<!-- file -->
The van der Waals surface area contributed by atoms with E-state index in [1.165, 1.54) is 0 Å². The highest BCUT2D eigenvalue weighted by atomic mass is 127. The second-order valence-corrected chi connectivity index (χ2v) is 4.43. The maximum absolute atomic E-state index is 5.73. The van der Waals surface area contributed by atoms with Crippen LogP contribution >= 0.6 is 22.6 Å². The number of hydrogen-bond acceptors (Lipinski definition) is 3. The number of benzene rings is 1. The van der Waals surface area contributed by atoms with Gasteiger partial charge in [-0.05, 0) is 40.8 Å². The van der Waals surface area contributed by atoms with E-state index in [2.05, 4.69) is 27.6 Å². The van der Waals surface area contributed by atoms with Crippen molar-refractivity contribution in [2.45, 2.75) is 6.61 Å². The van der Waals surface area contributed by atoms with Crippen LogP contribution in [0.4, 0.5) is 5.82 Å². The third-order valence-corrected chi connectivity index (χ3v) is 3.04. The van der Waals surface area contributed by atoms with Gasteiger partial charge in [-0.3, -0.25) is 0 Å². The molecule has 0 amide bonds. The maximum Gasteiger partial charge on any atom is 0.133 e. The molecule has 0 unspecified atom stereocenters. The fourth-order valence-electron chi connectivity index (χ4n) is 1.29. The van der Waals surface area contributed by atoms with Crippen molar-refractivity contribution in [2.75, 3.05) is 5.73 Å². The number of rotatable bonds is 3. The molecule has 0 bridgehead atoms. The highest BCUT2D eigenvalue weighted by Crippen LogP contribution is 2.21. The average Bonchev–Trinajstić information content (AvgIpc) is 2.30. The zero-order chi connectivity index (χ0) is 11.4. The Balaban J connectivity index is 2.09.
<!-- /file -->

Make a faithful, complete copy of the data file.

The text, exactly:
The van der Waals surface area contributed by atoms with E-state index in [1.165, 1.54) is 0 Å². The highest BCUT2D eigenvalue weighted by atomic mass is 127. The second-order valence-corrected chi connectivity index (χ2v) is 4.43. The maximum absolute atomic E-state index is 5.73. The van der Waals surface area contributed by atoms with Crippen LogP contribution >= 0.6 is 22.6 Å². The number of hydrogen-bond acceptors (Lipinski definition) is 3. The number of benzene rings is 1. The van der Waals surface area contributed by atoms with Gasteiger partial charge in [-0.05, 0) is 40.8 Å². The van der Waals surface area contributed by atoms with E-state index in [2.05, 4.69) is 27.6 Å². The van der Waals surface area contributed by atoms with Crippen molar-refractivity contribution in [2.45, 2.75) is 6.61 Å². The van der Waals surface area contributed by atoms with Crippen LogP contribution in [0.4, 0.5) is 5.82 Å². The third-order valence-corrected chi connectivity index (χ3v) is 3.04. The van der Waals surface area contributed by atoms with Gasteiger partial charge in [-0.3, -0.25) is 0 Å². The molecule has 0 amide bonds. The maximum Gasteiger partial charge on any atom is 0.133 e. The molecule has 0 unspecified atom stereocenters. The fourth-order valence-electron chi connectivity index (χ4n) is 1.29. The van der Waals surface area contributed by atoms with Crippen molar-refractivity contribution in [2.75, 3.05) is 5.73 Å². The number of rotatable bonds is 3. The molecule has 0 bridgehead atoms. The highest BCUT2D eigenvalue weighted by Crippen LogP contribution is 2.21. The average Bonchev–Trinajstić information content (AvgIpc) is 2.30. The zero-order chi connectivity index (χ0) is 11.4. The Balaban J connectivity index is 2.09.